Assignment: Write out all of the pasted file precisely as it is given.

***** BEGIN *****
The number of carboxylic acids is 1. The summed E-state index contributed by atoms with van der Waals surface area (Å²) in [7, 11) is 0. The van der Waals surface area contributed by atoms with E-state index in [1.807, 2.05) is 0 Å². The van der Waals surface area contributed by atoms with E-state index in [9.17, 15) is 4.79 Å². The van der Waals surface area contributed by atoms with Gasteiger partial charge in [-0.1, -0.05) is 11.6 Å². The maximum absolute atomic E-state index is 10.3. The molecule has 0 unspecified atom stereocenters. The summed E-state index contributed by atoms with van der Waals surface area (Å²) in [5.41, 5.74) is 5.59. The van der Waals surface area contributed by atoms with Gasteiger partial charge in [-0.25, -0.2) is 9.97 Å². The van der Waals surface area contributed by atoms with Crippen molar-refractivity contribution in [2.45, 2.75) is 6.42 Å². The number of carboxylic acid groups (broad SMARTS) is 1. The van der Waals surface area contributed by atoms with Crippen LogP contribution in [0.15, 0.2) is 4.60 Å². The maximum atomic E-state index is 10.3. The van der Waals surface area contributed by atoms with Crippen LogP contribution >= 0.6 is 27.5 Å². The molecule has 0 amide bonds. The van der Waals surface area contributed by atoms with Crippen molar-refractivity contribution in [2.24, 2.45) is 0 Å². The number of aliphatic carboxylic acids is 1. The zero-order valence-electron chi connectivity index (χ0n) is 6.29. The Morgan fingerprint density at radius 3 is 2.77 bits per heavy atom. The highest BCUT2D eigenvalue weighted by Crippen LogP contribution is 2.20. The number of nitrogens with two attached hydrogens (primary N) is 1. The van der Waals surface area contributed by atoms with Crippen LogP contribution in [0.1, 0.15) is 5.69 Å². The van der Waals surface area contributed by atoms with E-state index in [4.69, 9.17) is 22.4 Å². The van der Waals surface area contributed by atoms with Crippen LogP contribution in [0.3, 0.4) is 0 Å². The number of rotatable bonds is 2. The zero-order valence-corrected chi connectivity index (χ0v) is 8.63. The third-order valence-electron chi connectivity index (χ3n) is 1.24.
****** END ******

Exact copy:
The number of carboxylic acids is 1. The summed E-state index contributed by atoms with van der Waals surface area (Å²) in [7, 11) is 0. The van der Waals surface area contributed by atoms with E-state index in [1.807, 2.05) is 0 Å². The van der Waals surface area contributed by atoms with E-state index in [9.17, 15) is 4.79 Å². The van der Waals surface area contributed by atoms with Gasteiger partial charge in [-0.1, -0.05) is 11.6 Å². The maximum absolute atomic E-state index is 10.3. The molecule has 0 unspecified atom stereocenters. The summed E-state index contributed by atoms with van der Waals surface area (Å²) in [5.41, 5.74) is 5.59. The van der Waals surface area contributed by atoms with Gasteiger partial charge in [-0.25, -0.2) is 9.97 Å². The van der Waals surface area contributed by atoms with Crippen molar-refractivity contribution in [2.45, 2.75) is 6.42 Å². The number of carboxylic acid groups (broad SMARTS) is 1. The van der Waals surface area contributed by atoms with Crippen LogP contribution in [0.15, 0.2) is 4.60 Å². The maximum atomic E-state index is 10.3. The van der Waals surface area contributed by atoms with Crippen LogP contribution >= 0.6 is 27.5 Å². The molecule has 0 amide bonds. The van der Waals surface area contributed by atoms with Crippen molar-refractivity contribution in [2.24, 2.45) is 0 Å². The number of aliphatic carboxylic acids is 1. The zero-order valence-electron chi connectivity index (χ0n) is 6.29. The Morgan fingerprint density at radius 3 is 2.77 bits per heavy atom. The highest BCUT2D eigenvalue weighted by Crippen LogP contribution is 2.20. The number of nitrogens with two attached hydrogens (primary N) is 1. The van der Waals surface area contributed by atoms with Crippen LogP contribution in [0.1, 0.15) is 5.69 Å². The van der Waals surface area contributed by atoms with E-state index in [4.69, 9.17) is 22.4 Å². The van der Waals surface area contributed by atoms with Crippen LogP contribution in [0.3, 0.4) is 0 Å². The number of rotatable bonds is 2. The zero-order valence-corrected chi connectivity index (χ0v) is 8.63. The third-order valence-electron chi connectivity index (χ3n) is 1.24.